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National Park Service (NPS) Director Jon Jarvis announced that Sue Consolo-Murphy, chief of Science and Resource Management at Grand Teton National Park, was selected as recipient of the 2013 Director's Award for Natural Resource Management. This recognition acknowledges excellence in the areas of conservation leadership and resource management and salutes individual accomplishments in natural resource preservation by Park Service employees across the National Park System.
Consolo-Murphy was presented with the 2013 Director's Award for her oversight of complex complex natural resource programs and for her work in an environment of focused concerns for key park resources. Consolo-Murphy, who in 2008 was the NPS Intermountain Region's winner in the same category, was recognized again at the regional and now national level for her work in four key resource areas:
- Restoration of aquatic and terrestrial ecosystems in Grand Teton
- Innovative use of partnerships to get research and resource management projects completed
- Support of ecosystem-level monitoring and resource management through work with four significant cooperators: the Greater Yellowstone Inventory and Monitoring Network, Greater Yellowstone Coordinating Committee, Interagency Grizzly Bear Committee, and Great Northern Landscape Conservation Cooperative
- Groundbreaking resource management in climate change research, adaptation planning, and communication and social science.
Consolo-Murphy is also universally recognized by her peers as a consummate professional, supportive mentor, and ardent advocate for resource stewardship.
Initiatives leading to Consolo-Murphy's selection for this national award include: development of partnerships to complete the removal of two diversion dams to improve fish passage on tributaries of the Snake River; creation of a comprehensive mapping project of Grand Teton National Park's trail system to assess conditions and impacts by horse and user-created trails; support for research on climate change effects in Grand Teton National Park;contributions to the cooperative Greater Yellowstone Science and Learning Center with online reference products for researchers and educational institutions; oversight of research leading to the designation of the nation's first wildlife migration corridor to protect pronghorn antelope; and guidance and fund-raising efforts to support wolf research and monitoring, as well as other wildlife research programs.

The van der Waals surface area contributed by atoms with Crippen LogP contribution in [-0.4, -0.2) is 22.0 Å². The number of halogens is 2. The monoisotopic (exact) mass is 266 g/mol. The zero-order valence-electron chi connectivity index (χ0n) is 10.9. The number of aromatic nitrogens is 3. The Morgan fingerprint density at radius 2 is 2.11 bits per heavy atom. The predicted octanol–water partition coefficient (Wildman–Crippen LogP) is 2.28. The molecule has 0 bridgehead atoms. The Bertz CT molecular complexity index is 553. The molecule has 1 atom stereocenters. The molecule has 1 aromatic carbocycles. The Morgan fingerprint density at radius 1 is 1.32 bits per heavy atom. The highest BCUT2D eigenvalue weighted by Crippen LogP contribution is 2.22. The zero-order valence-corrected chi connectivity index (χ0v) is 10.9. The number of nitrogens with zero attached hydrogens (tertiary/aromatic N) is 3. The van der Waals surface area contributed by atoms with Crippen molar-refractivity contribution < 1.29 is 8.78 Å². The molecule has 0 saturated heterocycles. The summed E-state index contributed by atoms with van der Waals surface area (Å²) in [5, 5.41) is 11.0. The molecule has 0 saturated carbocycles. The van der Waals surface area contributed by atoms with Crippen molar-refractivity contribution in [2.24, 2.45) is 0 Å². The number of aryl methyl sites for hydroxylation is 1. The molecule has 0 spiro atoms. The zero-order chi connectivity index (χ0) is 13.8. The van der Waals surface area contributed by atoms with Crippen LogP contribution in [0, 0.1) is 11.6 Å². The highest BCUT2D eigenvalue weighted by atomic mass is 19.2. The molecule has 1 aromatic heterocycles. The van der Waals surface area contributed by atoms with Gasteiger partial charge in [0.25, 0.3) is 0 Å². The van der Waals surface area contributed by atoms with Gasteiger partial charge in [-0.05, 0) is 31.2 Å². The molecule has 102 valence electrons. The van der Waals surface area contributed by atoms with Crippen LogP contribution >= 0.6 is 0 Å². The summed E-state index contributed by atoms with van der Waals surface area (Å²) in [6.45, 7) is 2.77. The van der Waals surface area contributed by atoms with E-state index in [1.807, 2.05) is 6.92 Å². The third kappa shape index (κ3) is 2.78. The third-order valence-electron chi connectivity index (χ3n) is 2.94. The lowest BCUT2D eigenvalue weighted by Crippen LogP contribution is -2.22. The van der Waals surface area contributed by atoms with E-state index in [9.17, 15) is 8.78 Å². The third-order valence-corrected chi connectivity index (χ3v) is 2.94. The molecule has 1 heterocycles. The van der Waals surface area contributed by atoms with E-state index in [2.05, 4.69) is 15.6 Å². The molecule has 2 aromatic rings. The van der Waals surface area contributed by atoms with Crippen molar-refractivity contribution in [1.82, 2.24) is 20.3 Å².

In acknowledging Consolo-Murphy's achievements, Grand Teton National Park Superintendent David Vela said, "I applaud Sue and her abiding commitment toward making science-based decisions and creating adaptive and cooperative approaches to resource management. Efforts and outcomes by Sue and her staff in the preservation of natural and cultural resources within Grand Teton are exemplary."
Consolo-Murphy, a 35-year veteran of NPS and graduate of the University of Wyoming, has been science and resources chief at Grand Teton National Park since 2003. She began her Park Service career in 1975 as a seasonal employee at Rocky Mountain National Park in Colorado. After working seasonally at Muir Woods National Monument in California, she worked permanently with the U.S. Forest Service's Wasatch National Forest in Utah and for the NPS Appalachian National Scenic Trail Land Acquisition office.She worked summers at Yellowstone National Park while pursuing her master's degree at the University of Montana's School of Forestry in Missoula. Consolo-Murphy then worked 16 years at Yellowstone as a biologist, editor of Yellowstone Science and other resource publications, and cultural resource program manager, before moving to Grand Teton 11 years ago.